Movie Mom

Movie Mom


What a Girl Wants

posted by rkumar
B+
Lowest Recommended Age:4th - 6th Grades
Profanity:A couple of strong words
Nudity/Sex:Kiss
Alcohol/Drugs:None
Violence/Scariness:Brief comic peril
Diversity Issues:Class issues
Movie Release Date:2003

This is not just a fairy tale — it is a full-out fantasy straight from the heart of all young girls and former young girls who really really love their daddies. It may feel to other people like a adorableness overdose, but its intended audience will enjoy it very much.

Adorable Amanda Bynes plays Daphne Reynolds, the spirited daughter of a wedding singer and single mom named Libby (Kelly Preston). Daphne has always dreamed of meeting her father, but her parents split up before he even knew she was going to be born, and he doesn’t know anything about her. After she graduates from high school, she hops on a plane and shows up at his house. Except it isn’t exactly a house — it’s one of those hundred-room Masterpiece Theatre-style palaces.

It turns out her father is Lord Henry Dashwood (adorable Colin Firth), who has just given up his hereditary seat in the House of Lords to stand for office (they say “stand” instead of run in England) just like a commoner. He is engaged to a horrible social-climbing monster named Glynnis (Anna Chancellor) with a snooty teen-age daughter. Daphne is a breath of fresh air and both she and Henry learn a lot about themselves as they learn about each other.

Bynes is a gifted comedienne who does not get a chance to show off what she does best in this movie the way she did in “Big Fat Liar” and her television show. But she has a fresh and engaging presence and some able and charismatic support from classically trained stage actors Firth (who looks GREAT dancing in leather pants), Eileen Atkins, and Jonathan Pryce. The love interest, played by Ian Williams, should be high on the Teen Beat hearthrob list.

The movie feels too long because it is more like a string of unconnected sit-com episodes, each one signaling its conclusion the moment it starts. Each incident fails to build on or even be reflected in the one that comes next. It has a pre-packaged feel, leaving absolutely nothing to chance, not even the possibility that there might be some eight-year-old who has never seen a movie before and might not know that the bad guys are really bad unless they engage in the most idiotically outrageous (and self-defeating) behavior. Those parody villains who let the hero plot his escape because they just have to go into long explanations of everything they are doing have nothing on these guys. The climactic, Cinderella-ish conclusion to the big coming-out ball makes Daphne seem inconsistent and immature. And the climactic decision by Henry makes him seem irresponsible and immature.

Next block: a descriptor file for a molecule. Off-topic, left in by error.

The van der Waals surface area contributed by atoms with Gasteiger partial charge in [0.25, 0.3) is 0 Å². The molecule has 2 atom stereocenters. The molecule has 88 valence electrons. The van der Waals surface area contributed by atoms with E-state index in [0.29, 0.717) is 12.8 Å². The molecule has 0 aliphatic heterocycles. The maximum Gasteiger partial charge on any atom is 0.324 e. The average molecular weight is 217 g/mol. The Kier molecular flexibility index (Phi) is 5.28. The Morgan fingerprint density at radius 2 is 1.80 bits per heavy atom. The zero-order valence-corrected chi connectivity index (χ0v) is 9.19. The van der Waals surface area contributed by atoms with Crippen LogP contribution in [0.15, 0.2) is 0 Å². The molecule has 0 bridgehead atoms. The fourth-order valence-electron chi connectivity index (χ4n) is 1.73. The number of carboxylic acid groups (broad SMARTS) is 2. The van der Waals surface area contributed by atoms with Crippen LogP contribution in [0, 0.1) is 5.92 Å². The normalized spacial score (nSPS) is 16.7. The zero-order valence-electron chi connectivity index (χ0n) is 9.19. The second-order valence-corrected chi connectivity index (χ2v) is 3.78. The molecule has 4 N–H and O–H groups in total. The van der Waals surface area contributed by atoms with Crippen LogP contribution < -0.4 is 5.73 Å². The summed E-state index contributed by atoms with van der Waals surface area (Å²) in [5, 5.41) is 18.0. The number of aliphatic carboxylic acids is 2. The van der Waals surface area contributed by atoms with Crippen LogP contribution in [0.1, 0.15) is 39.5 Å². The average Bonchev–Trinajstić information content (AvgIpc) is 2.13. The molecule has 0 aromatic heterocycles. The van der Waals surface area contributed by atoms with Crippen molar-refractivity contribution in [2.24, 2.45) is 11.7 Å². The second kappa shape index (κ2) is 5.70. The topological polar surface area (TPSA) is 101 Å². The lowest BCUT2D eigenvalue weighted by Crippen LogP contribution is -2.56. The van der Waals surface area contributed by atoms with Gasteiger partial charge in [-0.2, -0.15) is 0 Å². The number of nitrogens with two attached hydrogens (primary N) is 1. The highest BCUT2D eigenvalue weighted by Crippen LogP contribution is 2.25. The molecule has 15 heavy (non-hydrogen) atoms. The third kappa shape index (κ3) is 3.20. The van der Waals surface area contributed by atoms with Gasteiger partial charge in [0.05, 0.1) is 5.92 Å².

Parents should know that there is some brief strong language in the movie, including a reference to a dog that bit a man’s testicle and an ugly insult (from a villain) about a character’s mixed race heritage. The family issues, including the “Parent Trap” problem of having a child bring her estranged parents together, may be difficult for some children.

Families who see the movie should talk about the way Daphne tried to “fit in” and whether Henry was doing the same. What were the most important things Daphne and Henry learned from each other? They should also Henry’s decision to change direction and what the impact is likely to be.

Families who enjoy this movie will also enjoy “The Princess Diaries” and Disney’s “Pollyanna.” The movie is very loosely based on “The Reluctant Debutante,” which is available on video, and it might be fun to compare them. It is by no means a classic, but it does have a rare film performance by one of the 20th century’s most exquisite comediennes, Kay Kendall, who appears with her husband, Rex Harrison and Sandra Dee as the American debutante who falls for a musician.



Previous Posts

Interview: The Woman in Gold's Simon Curtis and E. Randol Schoenberg
Director Simon Curtis told me, "My last film was My Week with Marilyn, and this one is my century with Maria."  He is referring to "The Woman in Gold," with Helen Mirren as Maria Altmann, who brought a lawsuit to get back the portrait of her aunt Adele, painted by Gustav Klimt, which had been stole

posted 3:37:47pm Mar. 31, 2015 | read full post »

Faith-Based Movie Picks -- The Today Show
In honor of Easter and Passover, the Today Show has some good suggestions for faith-based movies, from the very serious and respectful to the light-hearted.

posted 3:13:29pm Mar. 31, 2015 | read full post »

Another "Star is Born" Movie? Possibly, with Bradley Cooper as Director and Beyonce to Star!
A movie that's already been done three times (at least) may just get yet another remake if the rumors are true that Bradley Cooper will direct and Beyoncé will appear in "A Star is Born."  The original 1937 version, said to be inspired by (among others) the marriage of aging vaudeville star Al Jol

posted 3:54:02pm Mar. 30, 2015 | read full post »

Exclusive Clip and Contest: What Would Jesus Do -- The Journey Continues
We are honored to present an exclusive clip from "WWJD (What Would Jesus Do): The Journey Continues," inspired by the best-selling classic book In His Steps. WWJD: The Journey Continues is availab

posted 3:40:29pm Mar. 30, 2015 | read full post »

Behind the Scenes: Furious 7
[iframe width="560" height="315" src="https://www.youtube.com/embed/idn_PGgl3HQ?rel=0&controls=0&showinfo=0" frameborder="0"]

posted 8:00:57am Mar. 30, 2015 | read full post »




Report as Inappropriate

You are reporting this content because it violates the Terms of Service.

All reported content is logged for investigation.